A lot of people don't like celebrity chef Jamie Oliver. For good reason.
I DISLIKE CELEBRITY CHEF Gordon Ramsay but I think I dislike Jamie Oliver even more. Frankly, I can't stand the guy. I don't like his television shows. I don't like his books. And I don't like how this ex public schoolboy speaks in a faux working class cockney accent.
While Ramsay shouts and generally abuses people in the name of television ratings, Oliver has been waging a more widespread war against ordinary folk and, in particular, they're eating habits. But he has largely got away with it because Jamie is one of the good guys, don't you know? He just wants to make the world a better place. He's on our side.
The fact that he supports David Cameron's Conservative- led government, presently engaged in a vicious war of austerity against the British working class, is apparently neither here or there. (Before Cameron, Oliver was the darling of Tony Blair's New Labour).
It's also entirely a coincidence that Oliver's crusading outbursts always seem to occur when he's got a television show, a book or a new restaurant to promote. You would have to be bitter and twisted to claim that a Jamie Oliver crusade is all about Jamie Oliver promoting himself and his many business concerns.
I generally only think about Oliver when one of his many shows suddenly appears on my television screen and I'm diving in the couch desperately trying to find the remote to switch channels. I would probably never even write about him except that I stumbled across a nauseating and cloying interview with him in the Sunday Star Times over the weekend.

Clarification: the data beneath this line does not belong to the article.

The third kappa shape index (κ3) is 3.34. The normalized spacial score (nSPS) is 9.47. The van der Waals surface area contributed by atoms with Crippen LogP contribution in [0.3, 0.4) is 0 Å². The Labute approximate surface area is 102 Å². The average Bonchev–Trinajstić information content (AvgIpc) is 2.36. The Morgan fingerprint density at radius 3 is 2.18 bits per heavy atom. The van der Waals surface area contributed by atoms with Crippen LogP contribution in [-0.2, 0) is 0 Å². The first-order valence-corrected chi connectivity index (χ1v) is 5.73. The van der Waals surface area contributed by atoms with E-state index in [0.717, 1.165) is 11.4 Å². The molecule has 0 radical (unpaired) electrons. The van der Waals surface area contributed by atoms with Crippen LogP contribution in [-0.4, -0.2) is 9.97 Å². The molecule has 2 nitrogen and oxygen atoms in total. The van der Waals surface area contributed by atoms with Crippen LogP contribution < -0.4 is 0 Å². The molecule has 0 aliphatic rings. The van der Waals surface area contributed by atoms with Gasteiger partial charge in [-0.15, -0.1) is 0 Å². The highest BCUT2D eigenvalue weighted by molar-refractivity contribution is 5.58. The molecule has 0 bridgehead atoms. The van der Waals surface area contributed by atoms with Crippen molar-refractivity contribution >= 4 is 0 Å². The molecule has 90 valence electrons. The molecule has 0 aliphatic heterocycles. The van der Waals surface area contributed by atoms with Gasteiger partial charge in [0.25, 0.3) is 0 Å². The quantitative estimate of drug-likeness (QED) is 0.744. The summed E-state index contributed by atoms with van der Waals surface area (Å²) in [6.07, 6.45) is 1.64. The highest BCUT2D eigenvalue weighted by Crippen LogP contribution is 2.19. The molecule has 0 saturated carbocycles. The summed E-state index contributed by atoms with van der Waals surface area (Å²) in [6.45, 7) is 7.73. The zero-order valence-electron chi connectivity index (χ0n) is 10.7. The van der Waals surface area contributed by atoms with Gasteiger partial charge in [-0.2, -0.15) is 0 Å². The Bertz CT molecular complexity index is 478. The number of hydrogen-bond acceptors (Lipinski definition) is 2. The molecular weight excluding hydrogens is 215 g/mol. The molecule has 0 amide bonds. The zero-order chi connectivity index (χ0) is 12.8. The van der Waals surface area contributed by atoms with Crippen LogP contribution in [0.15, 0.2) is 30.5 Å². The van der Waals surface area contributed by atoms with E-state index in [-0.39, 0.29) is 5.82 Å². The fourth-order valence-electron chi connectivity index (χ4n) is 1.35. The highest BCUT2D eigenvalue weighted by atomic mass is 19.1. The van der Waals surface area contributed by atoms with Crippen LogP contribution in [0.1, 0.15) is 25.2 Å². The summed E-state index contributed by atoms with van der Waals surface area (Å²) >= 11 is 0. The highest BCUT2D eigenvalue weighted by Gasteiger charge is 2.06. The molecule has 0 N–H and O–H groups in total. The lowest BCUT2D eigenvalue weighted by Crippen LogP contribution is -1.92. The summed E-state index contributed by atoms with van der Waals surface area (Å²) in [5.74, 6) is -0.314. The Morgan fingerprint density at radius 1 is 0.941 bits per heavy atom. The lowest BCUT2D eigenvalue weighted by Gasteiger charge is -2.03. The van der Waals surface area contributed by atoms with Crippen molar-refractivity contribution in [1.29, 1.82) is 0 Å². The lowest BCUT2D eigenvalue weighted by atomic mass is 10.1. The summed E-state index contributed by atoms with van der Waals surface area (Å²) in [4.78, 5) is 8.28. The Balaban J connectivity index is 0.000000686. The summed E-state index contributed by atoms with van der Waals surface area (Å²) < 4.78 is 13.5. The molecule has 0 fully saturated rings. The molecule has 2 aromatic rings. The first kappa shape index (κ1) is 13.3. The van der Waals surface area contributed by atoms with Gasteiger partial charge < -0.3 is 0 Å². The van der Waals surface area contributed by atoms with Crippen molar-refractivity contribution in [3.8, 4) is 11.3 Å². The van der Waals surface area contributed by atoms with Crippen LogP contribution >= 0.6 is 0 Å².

Oliver is in this neck of woods, namely Australia, to promote his new social campaign. Or so he claims. The main reasonwhy he's here is to check on his chain of Italian restaurants. He plans to open one in Auckland and Wellington within the next year. So you get expect more PR fluff in the local media when the restaurant openings draw near and Oliver no doubt visits New Zealand.
"I think, and hope, it's going to work," he waffles in the Sunday Star Times. ""Jamie's Italian is kind of like a little scene, a little vibe, it's an energy.' Mmn. Smells like bullshit to me.
While in Australia Jamie announced his new campaign. This is a global petition calling for compulsory food education in schools. He is also reportedly campaigning to get local lobby groups to pressure our government to provide food education in schools.
This is one of just many food-related crusades that Oliver has been over the years. In fact he has often used them as a basis for another television show, which not only does he get paid lots of dosh to front but keeps his public profile right up there. This is especially important when he jostling with the likes of Gordon and Nigella for that all important limelight and those important lucrative television and publishing contracts.Not to mention all that spin off publicity he gets for his restaurants.
Who remembers Jamie's Kitchen? In this show fifteen young unemployed people got the opportunity' to work - unpaid - in Jamie's new restaurant. And help him make another cooking-themed show which he reportedly got paid several million pounds for. None of that money found its way to the fifteen unemployed youngsters.